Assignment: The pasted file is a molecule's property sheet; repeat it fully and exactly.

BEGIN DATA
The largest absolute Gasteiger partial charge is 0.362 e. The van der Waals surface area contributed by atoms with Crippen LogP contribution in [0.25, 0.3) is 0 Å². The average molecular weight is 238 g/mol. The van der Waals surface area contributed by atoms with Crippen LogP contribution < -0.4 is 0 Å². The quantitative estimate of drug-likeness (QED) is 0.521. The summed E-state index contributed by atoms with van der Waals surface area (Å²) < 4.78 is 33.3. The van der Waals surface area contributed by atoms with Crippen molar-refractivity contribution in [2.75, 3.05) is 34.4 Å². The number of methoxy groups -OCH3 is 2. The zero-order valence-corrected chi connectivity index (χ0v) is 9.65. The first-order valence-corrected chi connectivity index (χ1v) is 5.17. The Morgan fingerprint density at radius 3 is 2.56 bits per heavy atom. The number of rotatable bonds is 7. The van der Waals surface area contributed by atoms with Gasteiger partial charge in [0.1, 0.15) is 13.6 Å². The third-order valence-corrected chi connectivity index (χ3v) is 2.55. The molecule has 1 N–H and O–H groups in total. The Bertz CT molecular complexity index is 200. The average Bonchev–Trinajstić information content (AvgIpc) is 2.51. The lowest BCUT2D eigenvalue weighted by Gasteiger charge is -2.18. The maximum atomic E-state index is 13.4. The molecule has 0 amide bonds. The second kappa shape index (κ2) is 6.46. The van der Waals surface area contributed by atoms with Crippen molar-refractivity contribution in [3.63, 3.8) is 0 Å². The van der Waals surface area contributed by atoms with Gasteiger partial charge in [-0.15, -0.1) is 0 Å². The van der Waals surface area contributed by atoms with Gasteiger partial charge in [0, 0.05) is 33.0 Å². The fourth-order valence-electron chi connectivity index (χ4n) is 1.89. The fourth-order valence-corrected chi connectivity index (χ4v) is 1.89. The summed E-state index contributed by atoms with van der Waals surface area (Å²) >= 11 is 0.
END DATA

The largest absolute Gasteiger partial charge is 0.362 e. The van der Waals surface area contributed by atoms with Crippen LogP contribution in [0.25, 0.3) is 0 Å². The average molecular weight is 238 g/mol. The van der Waals surface area contributed by atoms with Crippen LogP contribution < -0.4 is 0 Å². The quantitative estimate of drug-likeness (QED) is 0.521. The summed E-state index contributed by atoms with van der Waals surface area (Å²) < 4.78 is 33.3. The van der Waals surface area contributed by atoms with Crippen molar-refractivity contribution in [2.75, 3.05) is 34.4 Å². The number of methoxy groups -OCH3 is 2. The zero-order valence-corrected chi connectivity index (χ0v) is 9.65. The first-order valence-corrected chi connectivity index (χ1v) is 5.17. The Morgan fingerprint density at radius 3 is 2.56 bits per heavy atom. The number of rotatable bonds is 7. The van der Waals surface area contributed by atoms with Gasteiger partial charge in [0.1, 0.15) is 13.6 Å². The third-order valence-corrected chi connectivity index (χ3v) is 2.55. The molecule has 1 N–H and O–H groups in total. The Bertz CT molecular complexity index is 200. The average Bonchev–Trinajstić information content (AvgIpc) is 2.51. The lowest BCUT2D eigenvalue weighted by Gasteiger charge is -2.18. The maximum atomic E-state index is 13.4. The molecule has 0 amide bonds. The second kappa shape index (κ2) is 6.46. The van der Waals surface area contributed by atoms with Crippen molar-refractivity contribution in [3.63, 3.8) is 0 Å². The van der Waals surface area contributed by atoms with Gasteiger partial charge in [-0.15, -0.1) is 0 Å². The van der Waals surface area contributed by atoms with Gasteiger partial charge in [0, 0.05) is 33.0 Å². The fourth-order valence-electron chi connectivity index (χ4n) is 1.89. The fourth-order valence-corrected chi connectivity index (χ4v) is 1.89. The summed E-state index contributed by atoms with van der Waals surface area (Å²) >= 11 is 0.